As far as parameters go, for the operator, I made a quick set menu here.  If you’re running a machine, you don’t want your operator to have to go dive into a lot of menus in order to find what he needs, so for an operator that’s running, he really needs to worry about his print registration so he can do fine tune adjustments during running, changing offset if he needs to adjust timing a little bit.  Your cut length and the height of the applicator…instead of having to dive there, he has one button he can go to the operator and do the changes he needs and not have to worry about having a mechanic come out. 

The other thing I really tried to focus on was just ease of inputting data, especially for things that are decimal related.  With a decimal point, you have a distance from your print registration.  So it’s 45.0.  If I was to click on it and change it, I have to remember what it was.  If it was 50.2, for example.  It might not be easy to remember if you decide to go back, so I also have spin buttons here that I can also quickly go up and down without having to remember what the setting was.  During this year, we’ve had a lot of positive feedback to do it that way.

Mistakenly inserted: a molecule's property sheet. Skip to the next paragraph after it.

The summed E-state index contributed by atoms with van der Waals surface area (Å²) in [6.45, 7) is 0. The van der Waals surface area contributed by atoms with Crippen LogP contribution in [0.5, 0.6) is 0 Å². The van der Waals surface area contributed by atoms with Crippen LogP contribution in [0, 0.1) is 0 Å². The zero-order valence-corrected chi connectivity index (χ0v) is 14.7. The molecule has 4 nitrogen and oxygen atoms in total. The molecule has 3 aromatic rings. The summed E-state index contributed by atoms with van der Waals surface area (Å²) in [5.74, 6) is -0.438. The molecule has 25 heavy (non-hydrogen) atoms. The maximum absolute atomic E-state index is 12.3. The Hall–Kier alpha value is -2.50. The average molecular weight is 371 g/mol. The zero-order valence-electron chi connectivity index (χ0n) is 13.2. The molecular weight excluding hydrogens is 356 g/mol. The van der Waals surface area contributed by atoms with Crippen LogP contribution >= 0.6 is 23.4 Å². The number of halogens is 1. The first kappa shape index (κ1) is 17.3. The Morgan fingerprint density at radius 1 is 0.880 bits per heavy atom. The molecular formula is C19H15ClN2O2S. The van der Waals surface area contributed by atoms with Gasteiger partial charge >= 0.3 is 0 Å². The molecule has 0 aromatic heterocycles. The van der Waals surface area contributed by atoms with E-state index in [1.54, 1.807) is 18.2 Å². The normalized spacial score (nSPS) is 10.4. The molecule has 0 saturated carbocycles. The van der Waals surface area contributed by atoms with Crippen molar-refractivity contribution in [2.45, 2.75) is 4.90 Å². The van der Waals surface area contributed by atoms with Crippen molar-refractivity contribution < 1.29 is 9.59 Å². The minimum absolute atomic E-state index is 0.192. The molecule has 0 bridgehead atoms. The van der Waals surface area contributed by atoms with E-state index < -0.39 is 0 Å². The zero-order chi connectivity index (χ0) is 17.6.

Our last new feature is touch security.  The idea is that we use a finger print sensor to authenticate operators to a screen so you can have user names with different security levels.  I did this because I can’t tell you how many times I’ve gone into a plant and seen a sticky note on the machine that has the maintenance password written on it and people were pretty much free to come and play with the machine and change settings as they feel free to.  So, the whole point of security quickly goes away once the machine is installed.  Fingerprint readers allow you to have an extra bit of security.  You still have the ability to use a numerical password, but you can also use the fingerprint as well.  So to demonstrate it, I’ve set myself up as a user.  So I can go to the setting screen.  You can see right now there’s a lock icon on all of the buttons.  I take my finger, place it on there, you see my name, Chris, appears, now the locks have gone away, and I can continue to go into the machine. I come and press my finger back, and it locks back out to the operator level, now the machine is locked again.